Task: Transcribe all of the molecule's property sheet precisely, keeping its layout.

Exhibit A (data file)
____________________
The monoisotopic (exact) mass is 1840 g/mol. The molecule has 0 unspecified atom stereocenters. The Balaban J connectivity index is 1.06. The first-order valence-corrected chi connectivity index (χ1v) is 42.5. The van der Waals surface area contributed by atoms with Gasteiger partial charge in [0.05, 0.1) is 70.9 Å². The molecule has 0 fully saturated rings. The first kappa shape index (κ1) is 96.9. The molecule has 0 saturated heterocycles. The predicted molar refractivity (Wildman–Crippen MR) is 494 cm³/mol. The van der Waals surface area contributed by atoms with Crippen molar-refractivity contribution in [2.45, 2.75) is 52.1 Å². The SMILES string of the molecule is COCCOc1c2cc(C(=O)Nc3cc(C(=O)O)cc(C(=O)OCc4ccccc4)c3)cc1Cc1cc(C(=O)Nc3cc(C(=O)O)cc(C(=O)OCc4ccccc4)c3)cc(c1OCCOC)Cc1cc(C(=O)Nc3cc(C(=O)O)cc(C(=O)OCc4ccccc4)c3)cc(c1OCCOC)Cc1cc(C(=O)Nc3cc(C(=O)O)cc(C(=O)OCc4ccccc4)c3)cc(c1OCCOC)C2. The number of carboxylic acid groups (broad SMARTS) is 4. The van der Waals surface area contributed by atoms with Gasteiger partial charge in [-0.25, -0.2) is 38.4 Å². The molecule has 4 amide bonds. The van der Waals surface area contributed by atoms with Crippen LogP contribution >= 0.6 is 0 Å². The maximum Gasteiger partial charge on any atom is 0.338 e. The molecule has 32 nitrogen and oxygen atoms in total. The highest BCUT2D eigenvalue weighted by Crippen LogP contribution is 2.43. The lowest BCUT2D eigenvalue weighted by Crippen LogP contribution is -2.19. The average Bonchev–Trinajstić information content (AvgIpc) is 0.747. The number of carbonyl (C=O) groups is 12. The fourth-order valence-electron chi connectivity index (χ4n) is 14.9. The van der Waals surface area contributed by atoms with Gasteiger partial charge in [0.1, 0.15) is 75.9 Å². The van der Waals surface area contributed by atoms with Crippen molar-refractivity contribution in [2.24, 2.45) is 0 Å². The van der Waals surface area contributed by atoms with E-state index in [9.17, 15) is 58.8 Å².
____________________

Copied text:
The monoisotopic (exact) mass is 1840 g/mol. The molecule has 0 unspecified atom stereocenters. The Balaban J connectivity index is 1.06. The first-order valence-corrected chi connectivity index (χ1v) is 42.5. The van der Waals surface area contributed by atoms with Gasteiger partial charge in [0.05, 0.1) is 70.9 Å². The molecule has 0 fully saturated rings. The first kappa shape index (κ1) is 96.9. The molecule has 0 saturated heterocycles. The predicted molar refractivity (Wildman–Crippen MR) is 494 cm³/mol. The van der Waals surface area contributed by atoms with Crippen molar-refractivity contribution in [2.45, 2.75) is 52.1 Å². The SMILES string of the molecule is COCCOc1c2cc(C(=O)Nc3cc(C(=O)O)cc(C(=O)OCc4ccccc4)c3)cc1Cc1cc(C(=O)Nc3cc(C(=O)O)cc(C(=O)OCc4ccccc4)c3)cc(c1OCCOC)Cc1cc(C(=O)Nc3cc(C(=O)O)cc(C(=O)OCc4ccccc4)c3)cc(c1OCCOC)Cc1cc(C(=O)Nc3cc(C(=O)O)cc(C(=O)OCc4ccccc4)c3)cc(c1OCCOC)C2. The number of carboxylic acid groups (broad SMARTS) is 4. The van der Waals surface area contributed by atoms with Gasteiger partial charge in [-0.25, -0.2) is 38.4 Å². The molecule has 4 amide bonds. The van der Waals surface area contributed by atoms with Crippen LogP contribution >= 0.6 is 0 Å². The maximum Gasteiger partial charge on any atom is 0.338 e. The molecule has 32 nitrogen and oxygen atoms in total. The highest BCUT2D eigenvalue weighted by Crippen LogP contribution is 2.43. The lowest BCUT2D eigenvalue weighted by Crippen LogP contribution is -2.19. The average Bonchev–Trinajstić information content (AvgIpc) is 0.747. The number of carbonyl (C=O) groups is 12. The fourth-order valence-electron chi connectivity index (χ4n) is 14.9. The van der Waals surface area contributed by atoms with Gasteiger partial charge in [0.1, 0.15) is 75.9 Å². The van der Waals surface area contributed by atoms with Crippen molar-refractivity contribution in [2.24, 2.45) is 0 Å². The van der Waals surface area contributed by atoms with E-state index in [9.17, 15) is 58.8 Å².